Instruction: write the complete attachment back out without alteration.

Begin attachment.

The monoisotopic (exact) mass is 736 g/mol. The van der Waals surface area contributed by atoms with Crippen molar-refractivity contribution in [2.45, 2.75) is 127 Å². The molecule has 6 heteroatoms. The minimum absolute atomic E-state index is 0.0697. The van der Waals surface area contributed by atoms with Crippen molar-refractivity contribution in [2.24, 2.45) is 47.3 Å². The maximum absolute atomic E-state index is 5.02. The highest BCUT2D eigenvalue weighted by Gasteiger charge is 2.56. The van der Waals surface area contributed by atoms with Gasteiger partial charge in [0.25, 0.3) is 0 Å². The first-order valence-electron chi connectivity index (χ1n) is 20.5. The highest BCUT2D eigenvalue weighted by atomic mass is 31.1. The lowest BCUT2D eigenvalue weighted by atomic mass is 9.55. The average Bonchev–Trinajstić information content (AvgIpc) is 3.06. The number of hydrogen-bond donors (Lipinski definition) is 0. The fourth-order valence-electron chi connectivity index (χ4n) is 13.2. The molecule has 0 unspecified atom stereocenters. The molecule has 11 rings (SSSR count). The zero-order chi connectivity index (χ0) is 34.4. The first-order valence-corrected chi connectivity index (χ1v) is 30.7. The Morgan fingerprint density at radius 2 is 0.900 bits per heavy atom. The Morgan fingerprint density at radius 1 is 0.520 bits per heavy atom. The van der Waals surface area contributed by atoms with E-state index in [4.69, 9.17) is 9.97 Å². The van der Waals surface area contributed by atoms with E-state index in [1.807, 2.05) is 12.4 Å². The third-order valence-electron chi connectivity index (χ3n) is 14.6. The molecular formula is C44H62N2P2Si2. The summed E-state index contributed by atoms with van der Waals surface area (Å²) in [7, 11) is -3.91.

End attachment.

The monoisotopic (exact) mass is 736 g/mol. The van der Waals surface area contributed by atoms with Crippen molar-refractivity contribution in [2.45, 2.75) is 127 Å². The molecule has 6 heteroatoms. The minimum absolute atomic E-state index is 0.0697. The van der Waals surface area contributed by atoms with Crippen molar-refractivity contribution in [2.24, 2.45) is 47.3 Å². The maximum absolute atomic E-state index is 5.02. The highest BCUT2D eigenvalue weighted by Gasteiger charge is 2.56. The van der Waals surface area contributed by atoms with Gasteiger partial charge in [0.25, 0.3) is 0 Å². The first-order valence-electron chi connectivity index (χ1n) is 20.5. The highest BCUT2D eigenvalue weighted by atomic mass is 31.1. The lowest BCUT2D eigenvalue weighted by atomic mass is 9.55. The average Bonchev–Trinajstić information content (AvgIpc) is 3.06. The number of hydrogen-bond donors (Lipinski definition) is 0. The fourth-order valence-electron chi connectivity index (χ4n) is 13.2. The molecule has 0 unspecified atom stereocenters. The molecule has 11 rings (SSSR count). The zero-order chi connectivity index (χ0) is 34.4. The first-order valence-corrected chi connectivity index (χ1v) is 30.7. The Morgan fingerprint density at radius 2 is 0.900 bits per heavy atom. The Morgan fingerprint density at radius 1 is 0.520 bits per heavy atom. The van der Waals surface area contributed by atoms with E-state index in [4.69, 9.17) is 9.97 Å². The van der Waals surface area contributed by atoms with E-state index in [1.807, 2.05) is 12.4 Å². The third-order valence-electron chi connectivity index (χ3n) is 14.6. The molecular formula is C44H62N2P2Si2. The summed E-state index contributed by atoms with van der Waals surface area (Å²) in [7, 11) is -3.91.